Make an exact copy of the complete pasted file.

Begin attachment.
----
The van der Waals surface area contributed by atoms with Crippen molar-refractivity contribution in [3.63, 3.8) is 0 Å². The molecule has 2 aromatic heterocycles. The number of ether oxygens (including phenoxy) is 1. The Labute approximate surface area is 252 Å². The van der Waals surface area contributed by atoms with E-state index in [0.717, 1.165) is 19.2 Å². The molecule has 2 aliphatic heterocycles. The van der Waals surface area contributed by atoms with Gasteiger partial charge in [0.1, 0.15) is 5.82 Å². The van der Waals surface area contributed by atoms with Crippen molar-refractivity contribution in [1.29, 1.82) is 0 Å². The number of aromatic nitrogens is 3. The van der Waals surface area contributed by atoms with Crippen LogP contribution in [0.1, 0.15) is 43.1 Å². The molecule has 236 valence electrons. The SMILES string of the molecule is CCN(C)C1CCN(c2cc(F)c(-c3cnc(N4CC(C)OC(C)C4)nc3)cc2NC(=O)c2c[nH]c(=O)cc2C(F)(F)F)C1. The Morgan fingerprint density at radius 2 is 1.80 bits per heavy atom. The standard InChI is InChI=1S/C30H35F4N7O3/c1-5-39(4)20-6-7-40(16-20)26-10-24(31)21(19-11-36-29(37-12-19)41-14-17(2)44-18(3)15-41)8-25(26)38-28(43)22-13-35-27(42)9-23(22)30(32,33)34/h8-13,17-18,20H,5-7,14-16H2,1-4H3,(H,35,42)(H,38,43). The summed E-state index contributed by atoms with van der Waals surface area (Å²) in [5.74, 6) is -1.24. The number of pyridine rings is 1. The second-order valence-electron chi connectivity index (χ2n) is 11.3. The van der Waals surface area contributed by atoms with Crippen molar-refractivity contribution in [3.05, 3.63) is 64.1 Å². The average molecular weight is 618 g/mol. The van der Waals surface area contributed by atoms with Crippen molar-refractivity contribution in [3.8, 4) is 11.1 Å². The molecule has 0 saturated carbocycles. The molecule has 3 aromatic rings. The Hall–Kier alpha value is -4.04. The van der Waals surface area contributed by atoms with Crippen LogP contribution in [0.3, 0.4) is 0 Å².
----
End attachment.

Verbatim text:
The van der Waals surface area contributed by atoms with Crippen molar-refractivity contribution in [3.63, 3.8) is 0 Å². The molecule has 2 aromatic heterocycles. The number of ether oxygens (including phenoxy) is 1. The Labute approximate surface area is 252 Å². The van der Waals surface area contributed by atoms with E-state index in [0.717, 1.165) is 19.2 Å². The molecule has 2 aliphatic heterocycles. The van der Waals surface area contributed by atoms with Gasteiger partial charge in [0.1, 0.15) is 5.82 Å². The van der Waals surface area contributed by atoms with Crippen molar-refractivity contribution in [1.29, 1.82) is 0 Å². The number of aromatic nitrogens is 3. The van der Waals surface area contributed by atoms with Crippen LogP contribution in [0.1, 0.15) is 43.1 Å². The molecule has 236 valence electrons. The SMILES string of the molecule is CCN(C)C1CCN(c2cc(F)c(-c3cnc(N4CC(C)OC(C)C4)nc3)cc2NC(=O)c2c[nH]c(=O)cc2C(F)(F)F)C1. The Morgan fingerprint density at radius 2 is 1.80 bits per heavy atom. The standard InChI is InChI=1S/C30H35F4N7O3/c1-5-39(4)20-6-7-40(16-20)26-10-24(31)21(19-11-36-29(37-12-19)41-14-17(2)44-18(3)15-41)8-25(26)38-28(43)22-13-35-27(42)9-23(22)30(32,33)34/h8-13,17-18,20H,5-7,14-16H2,1-4H3,(H,35,42)(H,38,43). The summed E-state index contributed by atoms with van der Waals surface area (Å²) in [5.74, 6) is -1.24. The number of pyridine rings is 1. The second-order valence-electron chi connectivity index (χ2n) is 11.3. The van der Waals surface area contributed by atoms with Crippen molar-refractivity contribution in [3.05, 3.63) is 64.1 Å². The average molecular weight is 618 g/mol. The van der Waals surface area contributed by atoms with Crippen molar-refractivity contribution in [3.8, 4) is 11.1 Å². The molecule has 0 saturated carbocycles. The molecule has 3 aromatic rings. The Hall–Kier alpha value is -4.04. The van der Waals surface area contributed by atoms with Crippen LogP contribution in [0.3, 0.4) is 0 Å².